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Scott Rall: Who exactly is the TRCP?

BY SCOTT RALL

The Globe outdoors columnist

The Worthington Area Chamber of Commerce used an interesting statement a few years back.  I don’t know if they still use it today, but it went something like this: “Doing things other people think just happen.”

It does not matter if it’s running a Chamber of Commerce, which I think they do very well, or rallying around a sportsman’s cause; it takes people doing the work.  I became familiar with an organization a few years back called the Teddy Roosevelt Conservation Partnership. I came across them in some reading I was doing and decided to find out a little more about what the organization does.

When I started looking around, I found out a lot more than I expected.  They have a three-part mission: habitat and clean water, sportsman’s access and outdoor recreation economy. I think they are most recognized for their public lands access advocacy because it has been in the news the most lately, but they certainly work in all three areas with great vigor.

Let’s just look at sportsman access for a minute. There are many thousands of acres of state and federal lands in North America to use for hunting, hiking, photography and many other outdoor pursuits.

Minnesota has a great history of managing its public lands for the benefit of Minnesotans.  This is not the case in many other states. There is a movement that has been brewing for the past two decades and over the past five years, in earnest, to transfer federal lands back to the states so they can use as them as they see fit. This might not sound like a totally dumb idea on the face of it, but the facts of the past show a very different story if you are a sportsman or other outdoor enthusiast.

The history of what happens to federal lands that are transferred to the states is a bad one in almost all cases. In many cases these lands that were open to the public get sold off to the highest bidder and become private for the utilization of their maximum profit potential.

That can mean the loss of important management programs that benefit the nation’s natural resources and all of the wildlife that inhabit these lands. The Teddy Roosevelt Conservation Partnership is the tip of the spear when it comes campaigning for the protection of  these lands and the resources that lie within their boundaries.

There is a state forest in Oregon that was possibly on the chopping block to be sold off to private interests. It holds within its 82,000 acres some of the most pristine habitat in the entire state.  Many residents and visitors chased the trout and other game that resided there.

It took years of fighting to ultimately protect this forest from commercial consumption. Sportsmen and women and the TRCP, along with the help of many other partners, helped stop the sale.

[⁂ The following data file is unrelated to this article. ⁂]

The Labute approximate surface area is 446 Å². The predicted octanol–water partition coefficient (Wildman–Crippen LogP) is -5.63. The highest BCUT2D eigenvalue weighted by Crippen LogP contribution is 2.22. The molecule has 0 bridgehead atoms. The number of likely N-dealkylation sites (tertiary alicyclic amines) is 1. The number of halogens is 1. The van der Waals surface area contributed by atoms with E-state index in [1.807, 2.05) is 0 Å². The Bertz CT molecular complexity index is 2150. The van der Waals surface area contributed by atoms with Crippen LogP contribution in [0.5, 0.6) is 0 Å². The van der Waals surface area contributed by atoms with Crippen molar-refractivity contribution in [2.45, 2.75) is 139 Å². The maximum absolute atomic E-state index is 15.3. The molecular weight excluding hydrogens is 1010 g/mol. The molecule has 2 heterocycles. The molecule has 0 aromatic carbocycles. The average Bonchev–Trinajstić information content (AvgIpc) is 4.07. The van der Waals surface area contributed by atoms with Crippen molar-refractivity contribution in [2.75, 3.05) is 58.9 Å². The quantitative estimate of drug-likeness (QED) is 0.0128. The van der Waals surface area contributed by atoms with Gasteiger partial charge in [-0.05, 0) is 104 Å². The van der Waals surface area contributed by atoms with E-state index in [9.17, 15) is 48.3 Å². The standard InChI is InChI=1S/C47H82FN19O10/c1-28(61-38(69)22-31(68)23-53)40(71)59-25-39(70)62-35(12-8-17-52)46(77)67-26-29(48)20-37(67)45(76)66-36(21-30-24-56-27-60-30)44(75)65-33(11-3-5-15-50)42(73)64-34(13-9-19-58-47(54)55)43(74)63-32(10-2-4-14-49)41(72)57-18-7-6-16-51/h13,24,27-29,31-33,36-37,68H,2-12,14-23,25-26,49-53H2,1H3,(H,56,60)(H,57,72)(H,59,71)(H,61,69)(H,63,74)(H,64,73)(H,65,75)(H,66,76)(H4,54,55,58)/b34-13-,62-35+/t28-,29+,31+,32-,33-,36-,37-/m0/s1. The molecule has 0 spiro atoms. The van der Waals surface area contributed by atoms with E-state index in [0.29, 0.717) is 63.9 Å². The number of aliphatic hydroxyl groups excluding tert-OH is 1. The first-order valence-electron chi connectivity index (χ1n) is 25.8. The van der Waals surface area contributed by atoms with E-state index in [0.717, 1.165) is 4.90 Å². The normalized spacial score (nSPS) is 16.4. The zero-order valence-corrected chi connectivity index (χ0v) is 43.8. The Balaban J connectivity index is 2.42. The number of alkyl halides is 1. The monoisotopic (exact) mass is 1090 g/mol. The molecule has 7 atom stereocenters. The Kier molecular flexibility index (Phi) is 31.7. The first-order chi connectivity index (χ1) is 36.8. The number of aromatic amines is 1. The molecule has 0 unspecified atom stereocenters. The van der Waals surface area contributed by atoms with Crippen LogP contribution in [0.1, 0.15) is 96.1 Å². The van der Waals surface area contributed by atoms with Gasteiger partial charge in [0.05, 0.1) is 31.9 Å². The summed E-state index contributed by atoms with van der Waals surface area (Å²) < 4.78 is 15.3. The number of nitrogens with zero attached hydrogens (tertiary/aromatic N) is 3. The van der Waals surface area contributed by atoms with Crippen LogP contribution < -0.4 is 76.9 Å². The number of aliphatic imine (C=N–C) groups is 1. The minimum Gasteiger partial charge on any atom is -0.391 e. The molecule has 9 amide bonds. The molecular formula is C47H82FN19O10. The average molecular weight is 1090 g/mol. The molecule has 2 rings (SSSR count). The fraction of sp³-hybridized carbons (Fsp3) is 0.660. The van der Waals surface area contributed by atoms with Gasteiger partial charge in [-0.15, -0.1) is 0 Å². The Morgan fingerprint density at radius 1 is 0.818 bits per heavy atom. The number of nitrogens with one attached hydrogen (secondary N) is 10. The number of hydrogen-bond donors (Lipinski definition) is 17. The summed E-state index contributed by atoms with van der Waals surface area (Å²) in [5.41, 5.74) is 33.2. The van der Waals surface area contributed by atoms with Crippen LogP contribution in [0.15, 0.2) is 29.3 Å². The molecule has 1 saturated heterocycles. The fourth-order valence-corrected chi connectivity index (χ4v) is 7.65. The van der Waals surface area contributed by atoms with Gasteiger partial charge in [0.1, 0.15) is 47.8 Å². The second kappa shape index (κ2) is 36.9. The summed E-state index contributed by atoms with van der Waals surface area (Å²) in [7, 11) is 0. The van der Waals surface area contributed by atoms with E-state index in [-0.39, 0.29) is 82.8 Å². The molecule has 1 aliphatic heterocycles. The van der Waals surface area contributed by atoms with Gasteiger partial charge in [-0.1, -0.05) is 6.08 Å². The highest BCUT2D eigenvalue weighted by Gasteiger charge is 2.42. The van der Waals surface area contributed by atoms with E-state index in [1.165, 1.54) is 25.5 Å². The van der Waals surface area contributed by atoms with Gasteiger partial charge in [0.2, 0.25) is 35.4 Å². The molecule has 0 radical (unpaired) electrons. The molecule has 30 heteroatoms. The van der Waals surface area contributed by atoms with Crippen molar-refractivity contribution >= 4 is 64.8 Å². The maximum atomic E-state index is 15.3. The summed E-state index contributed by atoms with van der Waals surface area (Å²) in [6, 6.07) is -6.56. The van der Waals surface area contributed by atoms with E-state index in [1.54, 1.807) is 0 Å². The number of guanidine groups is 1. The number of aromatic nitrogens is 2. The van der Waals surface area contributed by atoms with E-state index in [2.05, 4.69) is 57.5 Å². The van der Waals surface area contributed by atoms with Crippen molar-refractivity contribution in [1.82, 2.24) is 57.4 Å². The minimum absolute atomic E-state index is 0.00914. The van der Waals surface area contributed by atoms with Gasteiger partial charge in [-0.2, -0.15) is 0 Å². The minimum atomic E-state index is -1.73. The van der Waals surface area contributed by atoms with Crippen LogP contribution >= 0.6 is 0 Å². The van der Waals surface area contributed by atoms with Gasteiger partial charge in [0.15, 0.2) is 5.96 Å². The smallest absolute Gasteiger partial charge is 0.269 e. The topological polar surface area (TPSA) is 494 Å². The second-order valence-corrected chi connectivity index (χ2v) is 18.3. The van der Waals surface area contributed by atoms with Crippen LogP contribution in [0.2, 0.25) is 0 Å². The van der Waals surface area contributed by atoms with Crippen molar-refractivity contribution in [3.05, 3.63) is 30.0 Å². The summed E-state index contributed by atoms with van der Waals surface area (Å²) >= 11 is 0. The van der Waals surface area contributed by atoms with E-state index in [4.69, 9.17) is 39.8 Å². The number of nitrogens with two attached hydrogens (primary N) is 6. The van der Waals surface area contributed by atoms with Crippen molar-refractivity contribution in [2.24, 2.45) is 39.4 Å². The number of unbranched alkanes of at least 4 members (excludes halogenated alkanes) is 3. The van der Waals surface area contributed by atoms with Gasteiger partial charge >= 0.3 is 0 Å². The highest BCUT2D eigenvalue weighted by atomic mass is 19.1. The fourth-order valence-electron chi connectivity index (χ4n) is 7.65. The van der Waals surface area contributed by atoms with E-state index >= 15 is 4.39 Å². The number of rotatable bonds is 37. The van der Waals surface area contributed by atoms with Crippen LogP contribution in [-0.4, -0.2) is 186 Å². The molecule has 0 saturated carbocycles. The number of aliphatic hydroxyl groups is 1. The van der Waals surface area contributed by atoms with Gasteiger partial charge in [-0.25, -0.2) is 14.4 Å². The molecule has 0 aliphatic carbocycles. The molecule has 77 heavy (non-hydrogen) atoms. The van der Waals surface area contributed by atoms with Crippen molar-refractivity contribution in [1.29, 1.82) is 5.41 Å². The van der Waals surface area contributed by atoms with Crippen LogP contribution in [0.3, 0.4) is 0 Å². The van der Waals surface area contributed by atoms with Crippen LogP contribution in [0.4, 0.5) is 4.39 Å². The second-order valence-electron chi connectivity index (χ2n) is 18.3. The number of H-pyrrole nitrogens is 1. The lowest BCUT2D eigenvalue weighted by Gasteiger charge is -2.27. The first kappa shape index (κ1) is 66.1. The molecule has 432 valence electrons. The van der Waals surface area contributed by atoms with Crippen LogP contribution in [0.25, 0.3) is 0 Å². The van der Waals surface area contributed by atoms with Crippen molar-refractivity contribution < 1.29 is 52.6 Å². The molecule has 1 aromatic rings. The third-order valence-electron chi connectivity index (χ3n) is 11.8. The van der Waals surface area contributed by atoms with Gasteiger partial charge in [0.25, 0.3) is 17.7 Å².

It is just one of the many fights that are fought on a daily basis to protect the lands. They are important to the people who use them and to the recreation industry that supports them.

I was in Tim Walz’s office in D.C. a few years back and he told me that the outdoor recreation industry in Minnesota was a greater economic engine then the entire pork production industry in the state he represented in total dollars and jobs created.

I know the pork industry is of great importance to the state and to those who participate in it. Nobody likes bacon more than me.  What it says is that hunting and fishing should not be minimized as part of the nation’s and Minnesota’s economic engines.

TRCP follows and informs on many other issues too numerous to cover in this column, but one other important piece they are working on -- which is on everyone’s mind, especially in Minnesota -- is clean water and the initiatives being introduced and used to protect and improve them, and in some cases, abuse them.

Minnesota has a lot going on in the state when it comes to clean water, but so does the nation even though many of us know little about them.  The United States Supreme Court has over the past few years made some rulings that have weakened the protection of different kinds of waters and changed how they can be used.

When there is an issue that is important to the core of the TRCP organization’s mission, members move on that issue and inform those affected to do what they feel is right.

The TRCP is a clearinghouse for dissemination of information that many sportsmen would never hear if the group did not exist. I have only scratched the surface of what the TRCP is and does, but there is an easy way for you to find out more.  Go to their website at TRCP.Org and you can easily read up on many of the issues they follow and campaign for.

If you want, you can clear your schedule for a few hours and learn a lot. I met several of the folks that work for TRCP at a media summit in Minneapolis last winter.  They are passionate folks who care about the environment and for those of us who enjoy it so.

They, like any other conservation organization can use a few of your dollars as well. Check them out, and if you feel as I do you, too, might consider them worthy of a few of your hard-earned dollars.

We need TRCP to keep doing the work they do that “other people think just happen.”  Teddy Roosevelt was a pioneer of the conservation movement in North America. Help the TRCP carry on his legacy. Check them out today.

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